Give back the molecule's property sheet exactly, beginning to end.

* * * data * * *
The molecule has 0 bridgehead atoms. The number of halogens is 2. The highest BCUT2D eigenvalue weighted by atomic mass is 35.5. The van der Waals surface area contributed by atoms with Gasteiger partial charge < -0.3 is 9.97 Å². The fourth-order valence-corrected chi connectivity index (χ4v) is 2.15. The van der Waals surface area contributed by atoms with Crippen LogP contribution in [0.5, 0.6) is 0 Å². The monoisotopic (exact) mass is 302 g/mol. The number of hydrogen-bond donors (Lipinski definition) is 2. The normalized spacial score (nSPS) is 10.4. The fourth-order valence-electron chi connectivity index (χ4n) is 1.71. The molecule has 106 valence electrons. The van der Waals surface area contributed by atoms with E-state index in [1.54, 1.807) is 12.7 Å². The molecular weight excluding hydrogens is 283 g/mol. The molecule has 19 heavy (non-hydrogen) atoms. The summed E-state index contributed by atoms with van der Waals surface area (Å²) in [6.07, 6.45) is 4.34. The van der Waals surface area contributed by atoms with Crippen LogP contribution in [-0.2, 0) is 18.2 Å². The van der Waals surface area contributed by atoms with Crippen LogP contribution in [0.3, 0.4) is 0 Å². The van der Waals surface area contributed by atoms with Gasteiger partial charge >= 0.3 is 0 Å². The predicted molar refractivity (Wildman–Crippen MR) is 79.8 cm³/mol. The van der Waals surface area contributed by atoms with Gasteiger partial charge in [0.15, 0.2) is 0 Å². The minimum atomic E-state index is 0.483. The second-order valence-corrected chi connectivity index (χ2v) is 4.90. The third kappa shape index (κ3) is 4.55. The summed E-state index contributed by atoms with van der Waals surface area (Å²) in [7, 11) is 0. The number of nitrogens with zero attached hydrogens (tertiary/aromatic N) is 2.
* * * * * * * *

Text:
The molecule has 0 bridgehead atoms. The number of halogens is 2. The highest BCUT2D eigenvalue weighted by atomic mass is 35.5. The van der Waals surface area contributed by atoms with Gasteiger partial charge < -0.3 is 9.97 Å². The fourth-order valence-corrected chi connectivity index (χ4v) is 2.15. The van der Waals surface area contributed by atoms with Crippen LogP contribution in [0.5, 0.6) is 0 Å². The monoisotopic (exact) mass is 302 g/mol. The number of hydrogen-bond donors (Lipinski definition) is 2. The normalized spacial score (nSPS) is 10.4. The fourth-order valence-electron chi connectivity index (χ4n) is 1.71. The molecule has 106 valence electrons. The van der Waals surface area contributed by atoms with E-state index in [1.54, 1.807) is 12.7 Å². The molecular weight excluding hydrogens is 283 g/mol. The molecule has 19 heavy (non-hydrogen) atoms. The summed E-state index contributed by atoms with van der Waals surface area (Å²) in [6.07, 6.45) is 4.34. The van der Waals surface area contributed by atoms with Crippen LogP contribution in [-0.2, 0) is 18.2 Å². The van der Waals surface area contributed by atoms with Crippen LogP contribution in [0.3, 0.4) is 0 Å². The van der Waals surface area contributed by atoms with Gasteiger partial charge >= 0.3 is 0 Å². The predicted molar refractivity (Wildman–Crippen MR) is 79.8 cm³/mol. The van der Waals surface area contributed by atoms with Gasteiger partial charge in [0.15, 0.2) is 0 Å². The minimum atomic E-state index is 0.483. The second-order valence-corrected chi connectivity index (χ2v) is 4.90. The third kappa shape index (κ3) is 4.55. The summed E-state index contributed by atoms with van der Waals surface area (Å²) in [7, 11) is 0. The number of nitrogens with zero attached hydrogens (tertiary/aromatic N) is 2.